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Assistive Technology Devices

The term `assistive technology device' means any item, piece of equipment, or product system, whether acquired commercially, modified, or customized, that is used to increase, maintain, or improve functional capabilities of individuals with disabilities (Congress, 2004).

When a loved one lives with a disability, helping them stay safe without sacrificing their independence can be a balancing act. Most caregivers know that the more you do for someone with a disability unnecessarily, the more you will compromise their ability to care for themselves. In recent years, the development of new technology products has helped to bridge the gap between independence and safety.

Medication Management Systems

If your loved one struggles to take the right dose of the right medicine at the right time, they aren’t alone. Mistakes managing medication is a common reason adults end up in the emergency department of a hospital every day. Technology can help make it easier. Medication management systems range from simple automated pill containers to ones that flash and open a compartment when it is time for a medicine to be taken. Some can even send an alert to the caregiver if a dose is missed.

Emergency Response Systems

One concern almost all caregivers have is the worry that their loved one will fall when they are home alone with no way to call for help. With a personal emergency response system a simple push of the button will immediately connect the individual with the emergency monitoring center, which can dispatch an ambulance, fire response team, or even police.  The good news is that emergency response systems have become much more sophisticated and portable. They are also smaller and more discrete than in past years. There are mobile options that utilize wireless technology to allow the user to call for help from wherever they are and can be located by emergency personnel.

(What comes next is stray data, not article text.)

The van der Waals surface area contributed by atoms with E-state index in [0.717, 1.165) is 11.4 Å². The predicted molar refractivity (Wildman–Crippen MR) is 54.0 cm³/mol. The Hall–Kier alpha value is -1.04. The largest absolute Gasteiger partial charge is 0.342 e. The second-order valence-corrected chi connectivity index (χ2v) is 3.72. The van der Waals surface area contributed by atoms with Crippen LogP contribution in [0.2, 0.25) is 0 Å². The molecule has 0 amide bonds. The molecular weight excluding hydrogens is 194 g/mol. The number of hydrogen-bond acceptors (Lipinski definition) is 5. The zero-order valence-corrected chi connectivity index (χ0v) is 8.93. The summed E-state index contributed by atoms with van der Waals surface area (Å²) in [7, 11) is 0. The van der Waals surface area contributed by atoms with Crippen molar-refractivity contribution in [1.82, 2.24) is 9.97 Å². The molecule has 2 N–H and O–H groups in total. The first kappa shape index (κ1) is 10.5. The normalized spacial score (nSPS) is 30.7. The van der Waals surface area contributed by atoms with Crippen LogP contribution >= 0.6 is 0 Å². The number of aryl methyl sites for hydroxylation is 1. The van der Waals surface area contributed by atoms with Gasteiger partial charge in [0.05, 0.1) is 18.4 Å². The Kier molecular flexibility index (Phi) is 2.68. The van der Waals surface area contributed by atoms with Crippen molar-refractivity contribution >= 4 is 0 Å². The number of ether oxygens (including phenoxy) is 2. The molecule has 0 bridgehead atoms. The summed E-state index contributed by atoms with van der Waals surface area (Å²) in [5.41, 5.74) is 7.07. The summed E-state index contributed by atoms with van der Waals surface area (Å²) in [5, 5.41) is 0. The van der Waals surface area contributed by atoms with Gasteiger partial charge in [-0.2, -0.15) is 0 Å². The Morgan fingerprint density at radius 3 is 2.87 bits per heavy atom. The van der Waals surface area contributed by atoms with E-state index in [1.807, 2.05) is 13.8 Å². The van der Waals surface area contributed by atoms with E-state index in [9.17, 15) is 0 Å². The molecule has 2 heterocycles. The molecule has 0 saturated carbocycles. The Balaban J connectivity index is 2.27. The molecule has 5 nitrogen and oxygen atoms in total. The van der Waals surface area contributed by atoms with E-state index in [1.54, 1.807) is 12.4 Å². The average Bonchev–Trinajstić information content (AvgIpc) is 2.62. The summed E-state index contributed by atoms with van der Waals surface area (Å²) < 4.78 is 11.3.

Wander Prevention Systems

Some disabling diseases like Parkinson’s and Alzheimer’s can also cause confusion and dementia. Caregivers may worry that their family member will wander from home and they won’t be able to locate them before something unfortunate happens. GPS tracking devices come in many forms, from wearable watches, to a small wearable pendant, to GPS shoe sole inserts. These devices allow the user to be found if they are lost or have an emergency, while also giving the caregiver the ability to track their location if they go missing.

Video Communication Devices

For family caregivers who would like a video communication device that offers more options and support than Skype, Grand Care and the Claris Companion are two such units. They allow for face-to-face communication and also give caregivers a platform for sending reminder messages about medications, physician appointments and more.

Home & Facility Safety Devices

Cooking fires are a major concern for children with parents who may have dementia. Certain devices such as automatic stove shut off devices could help prevent kitchen fires. Automatic stove shut off devices monitor the kitchen for motion and will shut the stove down if there is no motion for a set period of time, which helps to prevent stovetop disasters.

For the hearing impaired, basic smoke detectors may not be heard when they are going off. Devices such as vibrating bed kits can be paired with special smoke detectors which can vibrate and alert the hearing impaired individual to notify them that there is smoke and possibly a fire in the home. Other vibrating alert devices include watches and pagers that can be paired with special doorbells, phone transmitters, and alarm clocks.

Other popular home and facility safety devices are motion alarms, bed pad alarms, and chair pad alarms. These devices can alert a caregiver that their resident is getting out of bed and needs assistance. For seniors with dementia who are a wander risk it is a good idea to have a motion detector at the door to alert the caregiver if the senior attempts to leave.

 Works Cited

Congress, 1. (2004). Public Law 108-364. Retrieved Feb. 11, 2015, from